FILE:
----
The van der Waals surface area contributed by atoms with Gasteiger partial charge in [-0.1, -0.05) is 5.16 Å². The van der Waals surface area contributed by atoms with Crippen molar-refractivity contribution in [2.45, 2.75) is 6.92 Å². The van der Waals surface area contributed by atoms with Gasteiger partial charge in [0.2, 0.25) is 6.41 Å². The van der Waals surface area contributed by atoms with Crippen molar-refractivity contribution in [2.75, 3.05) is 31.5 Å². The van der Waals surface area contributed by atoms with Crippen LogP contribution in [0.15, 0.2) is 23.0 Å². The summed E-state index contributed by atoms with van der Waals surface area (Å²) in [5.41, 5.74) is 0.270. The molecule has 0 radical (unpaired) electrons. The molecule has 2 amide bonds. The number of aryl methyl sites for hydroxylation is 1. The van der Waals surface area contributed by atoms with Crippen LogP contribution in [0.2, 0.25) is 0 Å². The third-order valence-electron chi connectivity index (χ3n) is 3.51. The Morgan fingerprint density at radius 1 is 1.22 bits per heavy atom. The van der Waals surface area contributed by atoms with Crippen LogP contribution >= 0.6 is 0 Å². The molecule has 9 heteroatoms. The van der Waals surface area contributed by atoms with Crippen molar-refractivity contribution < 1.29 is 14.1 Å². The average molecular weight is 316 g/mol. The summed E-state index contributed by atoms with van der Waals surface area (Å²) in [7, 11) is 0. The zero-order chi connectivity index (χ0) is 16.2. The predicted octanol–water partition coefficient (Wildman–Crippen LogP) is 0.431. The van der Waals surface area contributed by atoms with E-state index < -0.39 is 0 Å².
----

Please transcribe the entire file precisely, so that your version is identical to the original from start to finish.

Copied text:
The van der Waals surface area contributed by atoms with Gasteiger partial charge in [-0.1, -0.05) is 5.16 Å². The van der Waals surface area contributed by atoms with Crippen molar-refractivity contribution in [2.45, 2.75) is 6.92 Å². The van der Waals surface area contributed by atoms with Gasteiger partial charge in [0.2, 0.25) is 6.41 Å². The van der Waals surface area contributed by atoms with Crippen molar-refractivity contribution in [2.75, 3.05) is 31.5 Å². The van der Waals surface area contributed by atoms with Crippen LogP contribution in [0.15, 0.2) is 23.0 Å². The summed E-state index contributed by atoms with van der Waals surface area (Å²) in [5.41, 5.74) is 0.270. The molecule has 0 radical (unpaired) electrons. The molecule has 2 amide bonds. The number of aryl methyl sites for hydroxylation is 1. The van der Waals surface area contributed by atoms with Crippen LogP contribution in [0.2, 0.25) is 0 Å². The third-order valence-electron chi connectivity index (χ3n) is 3.51. The Morgan fingerprint density at radius 1 is 1.22 bits per heavy atom. The van der Waals surface area contributed by atoms with Crippen LogP contribution >= 0.6 is 0 Å². The molecule has 9 heteroatoms. The van der Waals surface area contributed by atoms with Crippen molar-refractivity contribution < 1.29 is 14.1 Å². The average molecular weight is 316 g/mol. The summed E-state index contributed by atoms with van der Waals surface area (Å²) in [7, 11) is 0. The zero-order chi connectivity index (χ0) is 16.2. The predicted octanol–water partition coefficient (Wildman–Crippen LogP) is 0.431. The van der Waals surface area contributed by atoms with E-state index < -0.39 is 0 Å².